Wi-fi connection to the internet from home has become one of the most popular ways to work, with convenience and accessibility at the very top of the list for both freelancers and companies. Millions of small enterprises and freelancers conduct their most important scheduling, interviewing, and work from their houses.
But when you work from home, cybersecurity needs, and risks are different.
Freelancers are experts within their chosen field, but anywhere their knowledge of internet or device security lacks, freelancers are putting their businesses and clients at unnecessary risk.
If you connect your business from home, then you will want to pay attention to this article.
As a work-from-home freelancer for years now, I have learned more than a few tricks for a safer, better wi-fi connection. It protects your home, your devices, and your clients all at once.
Is your small enterprise or business wi-fi connection protected well enough, or a sitting duck in the vast ocean of cyberspace?
Security is something all freelancers and work-from-home professionals are encouraged to think about.
Here are 7 more secure ways to protect your work-from-home wi-fi connection.
Cybersecurity and device protection is not up to a corporation or department when you freelance, but instead it becomes an individual concern.
Freelancers from all industries should consider personal device security a top priority. Within business, better security means peace of mind for yourself (and for anyone who might hire you)
If you do not spare cybersecurity needs a second thought as a freelancer, now is the right time to change your mind.
A wi-ficonnection is how most freelancers, enterprises, and small businesses link up to the internet.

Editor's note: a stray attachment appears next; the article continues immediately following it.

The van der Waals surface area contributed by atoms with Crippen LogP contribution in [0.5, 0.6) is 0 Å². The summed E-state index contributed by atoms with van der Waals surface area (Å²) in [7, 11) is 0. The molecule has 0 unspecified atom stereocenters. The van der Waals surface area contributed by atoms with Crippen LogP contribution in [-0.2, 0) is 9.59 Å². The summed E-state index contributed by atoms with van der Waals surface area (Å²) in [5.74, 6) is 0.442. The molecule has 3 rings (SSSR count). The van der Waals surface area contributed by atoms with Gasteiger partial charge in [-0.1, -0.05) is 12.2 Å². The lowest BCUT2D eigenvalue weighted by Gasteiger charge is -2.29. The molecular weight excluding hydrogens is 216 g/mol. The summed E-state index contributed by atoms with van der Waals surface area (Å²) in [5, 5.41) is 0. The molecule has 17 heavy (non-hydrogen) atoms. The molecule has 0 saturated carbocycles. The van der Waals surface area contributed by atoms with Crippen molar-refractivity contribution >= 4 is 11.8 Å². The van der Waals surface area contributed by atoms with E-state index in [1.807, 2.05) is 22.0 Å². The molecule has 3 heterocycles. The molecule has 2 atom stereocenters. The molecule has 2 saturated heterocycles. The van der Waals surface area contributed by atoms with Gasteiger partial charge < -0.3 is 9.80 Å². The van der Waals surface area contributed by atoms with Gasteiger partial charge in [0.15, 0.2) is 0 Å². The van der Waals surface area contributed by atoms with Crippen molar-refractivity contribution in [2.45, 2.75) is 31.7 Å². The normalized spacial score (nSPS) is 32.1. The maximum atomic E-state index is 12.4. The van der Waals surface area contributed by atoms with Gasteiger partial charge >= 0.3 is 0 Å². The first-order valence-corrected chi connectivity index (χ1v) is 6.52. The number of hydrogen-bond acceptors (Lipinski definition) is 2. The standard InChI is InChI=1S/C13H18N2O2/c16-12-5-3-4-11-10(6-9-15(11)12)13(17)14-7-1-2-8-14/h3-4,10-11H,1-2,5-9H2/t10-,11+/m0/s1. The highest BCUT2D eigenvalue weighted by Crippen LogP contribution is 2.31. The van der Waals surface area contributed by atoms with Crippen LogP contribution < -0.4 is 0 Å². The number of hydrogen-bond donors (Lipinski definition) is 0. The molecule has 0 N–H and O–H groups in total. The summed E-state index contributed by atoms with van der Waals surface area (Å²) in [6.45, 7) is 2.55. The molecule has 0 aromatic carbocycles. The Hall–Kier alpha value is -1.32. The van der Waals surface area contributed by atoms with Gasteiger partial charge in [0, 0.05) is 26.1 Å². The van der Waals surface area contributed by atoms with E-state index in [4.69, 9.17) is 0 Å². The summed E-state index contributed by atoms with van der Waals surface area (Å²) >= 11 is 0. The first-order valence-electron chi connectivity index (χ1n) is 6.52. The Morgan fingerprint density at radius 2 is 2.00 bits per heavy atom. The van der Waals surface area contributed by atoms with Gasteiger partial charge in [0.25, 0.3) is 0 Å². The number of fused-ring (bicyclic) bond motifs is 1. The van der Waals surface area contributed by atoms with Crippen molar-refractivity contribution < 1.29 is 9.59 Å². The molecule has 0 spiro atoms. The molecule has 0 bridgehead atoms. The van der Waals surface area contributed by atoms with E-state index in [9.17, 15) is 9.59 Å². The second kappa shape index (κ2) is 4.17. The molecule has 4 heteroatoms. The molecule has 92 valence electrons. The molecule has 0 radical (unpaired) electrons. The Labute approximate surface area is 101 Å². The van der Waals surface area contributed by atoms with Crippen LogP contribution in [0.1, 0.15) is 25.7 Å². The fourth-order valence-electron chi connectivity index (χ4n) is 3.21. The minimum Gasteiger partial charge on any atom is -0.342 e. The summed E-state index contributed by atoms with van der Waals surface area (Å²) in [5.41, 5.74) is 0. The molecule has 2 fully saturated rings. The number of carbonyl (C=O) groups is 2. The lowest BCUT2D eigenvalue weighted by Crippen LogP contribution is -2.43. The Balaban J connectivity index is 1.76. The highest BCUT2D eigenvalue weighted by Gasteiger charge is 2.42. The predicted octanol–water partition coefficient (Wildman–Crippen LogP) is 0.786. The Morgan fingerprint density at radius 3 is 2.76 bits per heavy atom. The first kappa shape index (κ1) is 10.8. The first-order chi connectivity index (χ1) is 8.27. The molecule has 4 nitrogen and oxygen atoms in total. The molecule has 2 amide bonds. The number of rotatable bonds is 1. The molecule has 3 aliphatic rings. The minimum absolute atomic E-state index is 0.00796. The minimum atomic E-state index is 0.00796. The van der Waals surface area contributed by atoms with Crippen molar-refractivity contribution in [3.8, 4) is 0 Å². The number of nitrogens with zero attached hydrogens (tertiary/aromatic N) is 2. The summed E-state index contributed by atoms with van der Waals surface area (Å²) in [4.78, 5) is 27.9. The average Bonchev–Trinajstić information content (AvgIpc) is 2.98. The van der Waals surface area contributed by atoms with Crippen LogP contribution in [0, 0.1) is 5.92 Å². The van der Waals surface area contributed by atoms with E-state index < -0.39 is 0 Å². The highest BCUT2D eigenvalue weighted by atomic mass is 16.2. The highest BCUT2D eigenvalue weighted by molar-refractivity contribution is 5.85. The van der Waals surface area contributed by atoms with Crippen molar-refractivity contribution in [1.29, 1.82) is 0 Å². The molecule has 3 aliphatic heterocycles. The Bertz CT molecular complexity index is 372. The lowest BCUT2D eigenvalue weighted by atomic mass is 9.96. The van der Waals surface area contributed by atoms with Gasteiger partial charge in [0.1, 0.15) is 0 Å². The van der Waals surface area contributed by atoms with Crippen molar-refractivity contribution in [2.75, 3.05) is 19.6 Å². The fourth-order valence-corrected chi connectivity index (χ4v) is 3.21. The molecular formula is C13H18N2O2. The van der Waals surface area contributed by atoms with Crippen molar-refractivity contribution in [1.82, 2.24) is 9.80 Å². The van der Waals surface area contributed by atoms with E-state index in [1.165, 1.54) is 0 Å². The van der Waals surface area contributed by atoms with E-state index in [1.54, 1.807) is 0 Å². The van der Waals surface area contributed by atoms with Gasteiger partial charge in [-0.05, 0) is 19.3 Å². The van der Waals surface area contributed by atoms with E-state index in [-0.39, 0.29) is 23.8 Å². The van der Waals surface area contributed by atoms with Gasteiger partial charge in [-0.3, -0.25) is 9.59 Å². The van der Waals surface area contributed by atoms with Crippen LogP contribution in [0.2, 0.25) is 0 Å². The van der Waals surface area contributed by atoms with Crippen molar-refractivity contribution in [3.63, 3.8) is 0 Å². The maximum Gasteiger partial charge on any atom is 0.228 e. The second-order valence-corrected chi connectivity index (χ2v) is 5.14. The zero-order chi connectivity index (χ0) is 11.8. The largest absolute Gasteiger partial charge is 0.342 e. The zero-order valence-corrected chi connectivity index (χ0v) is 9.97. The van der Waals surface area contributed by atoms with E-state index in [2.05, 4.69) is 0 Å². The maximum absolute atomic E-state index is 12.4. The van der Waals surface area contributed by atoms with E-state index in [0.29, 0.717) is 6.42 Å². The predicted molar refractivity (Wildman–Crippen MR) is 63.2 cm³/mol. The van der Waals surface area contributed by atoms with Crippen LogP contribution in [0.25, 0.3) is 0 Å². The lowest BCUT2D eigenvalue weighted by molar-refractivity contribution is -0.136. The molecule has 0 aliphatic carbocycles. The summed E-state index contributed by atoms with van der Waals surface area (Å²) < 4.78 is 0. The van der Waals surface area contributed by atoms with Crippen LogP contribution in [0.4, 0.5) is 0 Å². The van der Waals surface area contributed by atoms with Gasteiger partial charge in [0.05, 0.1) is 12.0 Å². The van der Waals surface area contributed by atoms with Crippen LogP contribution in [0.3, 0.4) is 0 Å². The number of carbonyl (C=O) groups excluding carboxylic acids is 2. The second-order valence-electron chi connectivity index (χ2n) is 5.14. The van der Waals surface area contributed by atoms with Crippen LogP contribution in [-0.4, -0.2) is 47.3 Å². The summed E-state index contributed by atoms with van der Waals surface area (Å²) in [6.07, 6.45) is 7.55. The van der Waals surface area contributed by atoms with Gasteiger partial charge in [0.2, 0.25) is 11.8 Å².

The internet is how freelancers might contact their clients, update their websites, sync up with their devices, and backup their information to the cloud.
Here is the catch: While wi-fi connections are convenient for internet anywhere, they are also penetrable to hackers with even the most basic skills. Freelancers who are not taking precautions to protect their connectivity could place their entre business at risk.
Next, here is what work-from-home freelancers can do to ensure their connections are set up more secure from the start.
Almost every broadcasting wi-fi device is set up with an administrator username and password.
Administrator passwords are known for their weakness. Often, passwords are nothing more than “password” or “administrator”.
How safe is that for the connection that keeps your business in touch?
It is not.
If you want to make sure that your wi-fi connection remains for your devices alone, change the default details as the first thing you do.
Business software should always be the most up-to-date versions recommended for use, and only downloaded from official sources.
When newer versions are released, the previous incarnation is likely to contain vulnerabilities, weaknesses, or backdoors left wide open to the potential of even a simple cybersecurity exploit.
Updated software is almost always more secure than its earlier counterparts. Official sources cut down on the potential of malware, viral loads, or keyloggers sneaking into software that appears safe on the surface.
It counts for your operating system, your browser, and especially the firmware used by your router.
Mobile hotspots and internet routers can connect several devices to the internet simultaneously.